The Military Gendarmerie (MG) is a specialized and independent service within the Polish Armed Forces. The MG cooperates with non-military structures and is responsible for the national security during the time of peace, war and crisis. The Military Gendarmerie Commander is subordinated directly to the Minister of Defence.
The legal fundaments for the daily work of the Gendarmerie are found in the Constitution, the Act on the Military Gendarmerie dated 24 August, 2001, National Security Strategy as well as various supplementary decrees.
In addition to military uniforms, gendarmes wear scarlet berets (at the picture the formation’s banner is also visible).

1812 - The first Polish unit of the Gendarmerie was formed;
1918 - 1945 - Military Gendarmerie before and during the II WW;
1990 - Contemporary MG was established;
2001 - The Polish Parliament adopted the Act on the Military Gendarmerie.

The Military Gendarmerie’s strength currently amounts to three thousand men and spreads across the whole country, usually performing their duties close to tactical units and groups.
The territorial structure (of territorial and specialized units) is shown in the chart
Each Territorial Unit is responsible for a certain area with all general tasks assigned to the Military Gendarmerie. MG Detachments are subordinated to Territorial Units in smaller areas are . Additionally, the Gendarmerie Units dedicated to particular role - logistic, two specialized (manoeuver and anti-terror/close protection) as well as centre for training and education.
The Gendarmerie HQ’s structure reflects the tasks and activities the formation fulfils. Apart from sections and branches supporting and controlling the formation from within, there are three core segments related to primary tasks: Investigation Segment, Prevention Segment and Staff that is responsible for the administrative, technical and logistic support.

There are three primary functions which are fulfilled by the Military Gendarmerie:
  • maintaining law and order within the armed forces;
  • preserving the security of forces engaged in operations;
  • engaging in tasks related to crisis management.
In order to carry out the above functions several tasks have to be conducted. The tasks are listed in Article 4 of the Act on Military Gendarmerie:
  • enforcement of military discipline;
  • identification and prevention of criminal activities (including fiscal one), in the Armed Forces, Effective and operational pursuit of criminals, prevention and revealing of symptoms, which might result in crimes;
  • protection of life and health of people and military property from attacks and dangers threatening them;
  • protection of public law and order, especially in military areas and public property;
  • analysis of professional soldiers’ property statements and report of the respected conclusions to the Minister of Defence;
  • prevention of crime and offences, especially alcoholism and drug addiction, conducted by persons to whom the MG has the legal authority;
  • cooperation with other security and public order institutions both national and foreign;
  • participation in civil relief operations, search and rescue missions and engagement in crisis operations resulting in the protection of life and property;
  • conducting of tasks described in other documents.
As a summary the tasks fulfilled by the Gendarmerie can be divided into key areas: prevention, investigation and general administrative, technical and logistic support.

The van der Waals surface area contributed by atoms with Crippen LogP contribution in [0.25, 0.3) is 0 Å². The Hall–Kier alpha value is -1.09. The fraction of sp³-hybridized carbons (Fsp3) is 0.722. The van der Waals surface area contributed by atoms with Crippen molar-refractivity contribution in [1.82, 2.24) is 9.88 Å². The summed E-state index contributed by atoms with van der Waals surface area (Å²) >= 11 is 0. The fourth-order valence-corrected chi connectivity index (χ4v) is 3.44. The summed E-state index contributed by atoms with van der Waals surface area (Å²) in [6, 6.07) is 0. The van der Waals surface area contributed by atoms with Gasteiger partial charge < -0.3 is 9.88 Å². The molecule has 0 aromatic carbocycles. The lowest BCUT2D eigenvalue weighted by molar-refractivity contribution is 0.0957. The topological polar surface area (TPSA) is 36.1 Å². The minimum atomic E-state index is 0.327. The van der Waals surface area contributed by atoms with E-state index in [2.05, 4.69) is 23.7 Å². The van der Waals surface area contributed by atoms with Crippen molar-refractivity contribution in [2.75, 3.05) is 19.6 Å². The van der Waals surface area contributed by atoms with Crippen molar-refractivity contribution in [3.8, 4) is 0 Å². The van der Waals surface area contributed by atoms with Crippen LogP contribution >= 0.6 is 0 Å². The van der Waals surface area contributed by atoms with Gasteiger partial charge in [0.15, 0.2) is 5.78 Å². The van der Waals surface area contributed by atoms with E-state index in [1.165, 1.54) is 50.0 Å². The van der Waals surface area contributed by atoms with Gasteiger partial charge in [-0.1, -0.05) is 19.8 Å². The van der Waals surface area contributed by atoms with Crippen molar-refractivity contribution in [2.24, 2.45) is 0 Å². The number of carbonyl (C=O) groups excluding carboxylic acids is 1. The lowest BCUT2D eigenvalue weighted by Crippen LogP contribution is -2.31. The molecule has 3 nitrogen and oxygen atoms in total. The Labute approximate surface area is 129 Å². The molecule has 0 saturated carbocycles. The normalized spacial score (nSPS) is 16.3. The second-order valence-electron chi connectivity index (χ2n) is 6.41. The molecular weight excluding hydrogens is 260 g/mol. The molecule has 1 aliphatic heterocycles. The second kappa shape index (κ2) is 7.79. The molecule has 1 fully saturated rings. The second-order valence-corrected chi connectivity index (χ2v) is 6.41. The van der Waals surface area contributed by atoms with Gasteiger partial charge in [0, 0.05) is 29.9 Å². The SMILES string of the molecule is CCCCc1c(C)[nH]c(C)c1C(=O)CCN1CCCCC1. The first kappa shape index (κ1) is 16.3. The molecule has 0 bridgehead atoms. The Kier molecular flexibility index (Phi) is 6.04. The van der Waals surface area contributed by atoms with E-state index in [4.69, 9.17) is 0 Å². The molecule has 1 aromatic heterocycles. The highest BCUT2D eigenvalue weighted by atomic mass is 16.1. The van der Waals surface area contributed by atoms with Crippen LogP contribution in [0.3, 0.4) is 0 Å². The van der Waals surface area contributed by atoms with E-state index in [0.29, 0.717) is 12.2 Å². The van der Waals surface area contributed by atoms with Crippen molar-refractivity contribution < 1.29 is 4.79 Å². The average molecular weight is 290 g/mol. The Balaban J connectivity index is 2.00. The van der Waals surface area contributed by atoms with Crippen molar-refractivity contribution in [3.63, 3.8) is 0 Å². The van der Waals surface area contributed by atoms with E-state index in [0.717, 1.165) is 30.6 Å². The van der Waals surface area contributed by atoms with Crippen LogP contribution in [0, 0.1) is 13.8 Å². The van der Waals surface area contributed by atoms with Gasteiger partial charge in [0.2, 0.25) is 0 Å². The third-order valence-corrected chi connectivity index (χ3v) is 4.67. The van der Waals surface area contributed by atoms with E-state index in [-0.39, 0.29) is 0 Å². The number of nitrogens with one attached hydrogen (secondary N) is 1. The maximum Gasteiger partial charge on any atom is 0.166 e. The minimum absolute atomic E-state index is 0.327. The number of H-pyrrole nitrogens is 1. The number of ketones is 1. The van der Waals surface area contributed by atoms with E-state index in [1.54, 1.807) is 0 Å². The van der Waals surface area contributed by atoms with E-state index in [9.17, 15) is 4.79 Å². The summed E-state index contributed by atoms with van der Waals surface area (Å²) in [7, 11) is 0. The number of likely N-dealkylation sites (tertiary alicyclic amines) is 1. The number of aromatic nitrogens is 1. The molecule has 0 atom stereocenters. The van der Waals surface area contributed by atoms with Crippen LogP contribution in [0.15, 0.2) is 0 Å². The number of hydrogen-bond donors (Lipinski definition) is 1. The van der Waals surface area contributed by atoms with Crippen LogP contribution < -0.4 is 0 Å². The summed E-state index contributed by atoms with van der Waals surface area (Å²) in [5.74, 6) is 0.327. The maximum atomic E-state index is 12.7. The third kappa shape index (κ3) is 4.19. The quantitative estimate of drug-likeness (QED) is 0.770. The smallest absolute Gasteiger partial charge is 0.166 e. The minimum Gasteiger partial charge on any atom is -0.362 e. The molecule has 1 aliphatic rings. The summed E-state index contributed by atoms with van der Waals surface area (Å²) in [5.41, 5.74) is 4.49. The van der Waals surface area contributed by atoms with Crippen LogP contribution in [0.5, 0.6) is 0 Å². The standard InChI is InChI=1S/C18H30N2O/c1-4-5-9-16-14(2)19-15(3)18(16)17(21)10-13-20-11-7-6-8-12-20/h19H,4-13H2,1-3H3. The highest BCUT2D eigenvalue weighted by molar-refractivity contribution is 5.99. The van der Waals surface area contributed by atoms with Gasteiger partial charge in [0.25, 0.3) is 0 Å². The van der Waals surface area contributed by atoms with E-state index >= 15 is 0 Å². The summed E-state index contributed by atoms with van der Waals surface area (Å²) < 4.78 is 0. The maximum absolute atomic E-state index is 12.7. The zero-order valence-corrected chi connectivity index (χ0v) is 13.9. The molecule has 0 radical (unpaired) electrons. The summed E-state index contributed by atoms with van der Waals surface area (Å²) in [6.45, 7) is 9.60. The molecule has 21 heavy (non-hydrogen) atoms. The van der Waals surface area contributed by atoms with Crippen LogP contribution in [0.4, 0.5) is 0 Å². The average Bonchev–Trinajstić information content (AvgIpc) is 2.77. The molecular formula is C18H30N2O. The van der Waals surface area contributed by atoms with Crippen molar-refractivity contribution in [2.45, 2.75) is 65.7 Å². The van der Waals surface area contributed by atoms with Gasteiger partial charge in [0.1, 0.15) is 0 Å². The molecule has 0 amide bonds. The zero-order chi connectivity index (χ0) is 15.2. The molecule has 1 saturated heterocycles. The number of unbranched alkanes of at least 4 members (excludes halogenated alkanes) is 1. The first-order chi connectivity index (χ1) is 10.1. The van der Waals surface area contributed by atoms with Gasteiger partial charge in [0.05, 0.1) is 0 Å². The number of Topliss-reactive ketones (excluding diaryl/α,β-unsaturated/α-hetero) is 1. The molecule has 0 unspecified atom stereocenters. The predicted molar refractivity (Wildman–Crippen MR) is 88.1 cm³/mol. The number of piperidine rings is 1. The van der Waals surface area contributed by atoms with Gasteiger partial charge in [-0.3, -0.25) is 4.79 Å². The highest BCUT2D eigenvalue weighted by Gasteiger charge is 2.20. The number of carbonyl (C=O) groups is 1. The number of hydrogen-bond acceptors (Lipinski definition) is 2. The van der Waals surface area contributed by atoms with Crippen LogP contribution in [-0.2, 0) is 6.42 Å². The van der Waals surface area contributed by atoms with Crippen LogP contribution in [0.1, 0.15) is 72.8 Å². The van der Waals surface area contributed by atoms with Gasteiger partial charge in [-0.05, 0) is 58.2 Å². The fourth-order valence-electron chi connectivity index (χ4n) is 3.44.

The Military Gendarmerie is heavily involved in the crisis management situations. The formation can be used in various scenarios, these include - preventive investigation and criminal activities in target areas, countering the results of catastrophes and crisis, search and rescue missions, maintain public order in crisis zones, protection and isolation of danger zones, traffic control and escorts.
Additionally, the Gendarmerie is a part of the so-called Anti-corruption Shield which, in cooperation with other bodies and institutions, prevents and investigates corruptive proceedings on the national level. At the top of the Shield is the Prime Minister with several institution reporting to him and exchanging information to better secure the process.
The involved institutions are: Central Anti-corruption Office, Internal Security Agency, Military Counter-intelligence. The Ministry of Defence is directly related to the primary bodies, with the Gendarmerie forces in a supporting role.
With reference to the Anticorruption Shield, the Ministry of Defence has its own small Anticorruption Shield, which consists of the Gendarmerie, Anticorruption Office and the Military Counter-Intelligence, which work for the benefit of the Ministry of Defence itself.

According to Article 3 from the Act on the Military Gendarmerie the formation has legal authority over:
  • soldiers in active duty for: crimes against other soldiers; crimes against military property; crimes committed in military facilities;
  • former soldiers but wearing uniforms and military symbols and insignia;
  • military civilian personnel for actions committed during work in the respective military institution;
  • persons currently present in military facilities;
  • persons under military court jurisdiction;
  • non-military related persons, who collaborate with the above-mentioned persons aiming at cousing harm of the military personnel or infrastructure;
  • soldiers and military personnel of foreign countries if their current residence is the Polish territory and the commenced crimes relate to their scope of duty, unless a separate bilateral agreement states otherwise.
The Military Gendarmerie will be authorized to run procedures not only in military courts related cases but also against soldiers in common court cases. From 1 July 2015, the authority has been enhanced in accordance with the amendment of the article 312 of the Code of Criminal Procedure.